Look to older workers for apartment managers Having joined National Real Estate Investor after three years in newspapers, I was wondering what to write about for my debut Beat Report. I needed a topic that would both give me a thorough introduction to a segment of the multifamily industry and provide our readers with useful information.
The answer came in a new and highly detailed study by the National Multi Housing Council (NMHC) that examines the changing U.S. labor force and how it affects those who hire apartment managers.
Citing U.S. Department of Labor statistics, the study notes that workers 55-years-old to 64-years-old will constitute 44% of net growth in the U.S. labor force from 1996 to 2006. From 1986 to 1996, the same group accounted for only 2% of the growth.
From 1996 to 2006, Hispanic workers will grow at a 3.1% annual rate; black workers at a 1.3% annual rate; and "white non-Hispanic" workers at a 0.7% annual rate. Also, female workers will grow at a faster annual rate than males. By 2006, nearly half of the labor force will be women.
What does all of this mean for hiring apartment managers? The NMHC offers these suggestions:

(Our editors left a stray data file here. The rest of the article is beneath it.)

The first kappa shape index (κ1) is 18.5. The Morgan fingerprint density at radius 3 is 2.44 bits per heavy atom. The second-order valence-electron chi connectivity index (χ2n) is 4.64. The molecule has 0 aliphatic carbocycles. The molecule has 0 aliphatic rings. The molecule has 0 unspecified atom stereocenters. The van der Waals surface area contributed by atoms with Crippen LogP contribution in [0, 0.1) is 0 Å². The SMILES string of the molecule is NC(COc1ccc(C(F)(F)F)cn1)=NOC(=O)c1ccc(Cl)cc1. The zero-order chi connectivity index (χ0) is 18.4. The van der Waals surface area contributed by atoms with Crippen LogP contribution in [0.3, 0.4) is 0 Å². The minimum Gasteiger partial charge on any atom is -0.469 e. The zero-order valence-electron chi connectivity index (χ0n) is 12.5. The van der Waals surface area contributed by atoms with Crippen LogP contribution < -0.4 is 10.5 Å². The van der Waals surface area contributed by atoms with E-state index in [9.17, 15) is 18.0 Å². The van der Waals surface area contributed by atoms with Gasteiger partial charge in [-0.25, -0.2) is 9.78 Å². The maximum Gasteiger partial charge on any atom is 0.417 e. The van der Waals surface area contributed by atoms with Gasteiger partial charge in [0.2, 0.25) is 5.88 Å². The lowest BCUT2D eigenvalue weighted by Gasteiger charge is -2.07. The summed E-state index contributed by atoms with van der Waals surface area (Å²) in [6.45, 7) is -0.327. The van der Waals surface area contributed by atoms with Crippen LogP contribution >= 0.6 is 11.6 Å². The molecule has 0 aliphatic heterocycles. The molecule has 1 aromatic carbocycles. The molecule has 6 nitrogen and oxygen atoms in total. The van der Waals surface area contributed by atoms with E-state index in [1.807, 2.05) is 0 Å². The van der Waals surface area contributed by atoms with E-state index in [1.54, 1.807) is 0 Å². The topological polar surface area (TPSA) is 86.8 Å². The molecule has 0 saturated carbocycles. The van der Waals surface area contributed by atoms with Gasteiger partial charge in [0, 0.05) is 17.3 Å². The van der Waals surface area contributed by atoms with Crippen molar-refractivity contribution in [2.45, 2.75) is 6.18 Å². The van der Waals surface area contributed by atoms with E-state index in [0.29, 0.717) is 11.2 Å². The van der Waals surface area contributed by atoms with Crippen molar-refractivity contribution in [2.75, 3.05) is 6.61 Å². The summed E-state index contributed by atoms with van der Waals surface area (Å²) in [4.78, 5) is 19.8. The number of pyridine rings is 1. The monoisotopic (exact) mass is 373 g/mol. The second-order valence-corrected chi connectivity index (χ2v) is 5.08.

* Look at workers in the 45-to-64 age group, particularly those looking for a career change.
* Offer flexible schedules to persuade part-time property managers, particularly women, to work full-time.
* Seek the help of minority managers to help in recruitment.
* Talk to self-employed property managers about joining your company.
* Recruit managers from office and retail properties.
* Offer employees in the hospitality and retail trades working conditions those industries do not.
As the millennium draws to a close, this NMHC study provides solid information by which apartment owners can learn about the shifting property manager market.
Before wrapping up, I want to say that I'm really looking forward to the challenge of covering the multifamily industry. To deliver the product you deserve, it's important that we regularly hear from our readers. Please contact me with news tips, feature-story ideas, trend observations and any other ideas for how we can improve our coverage.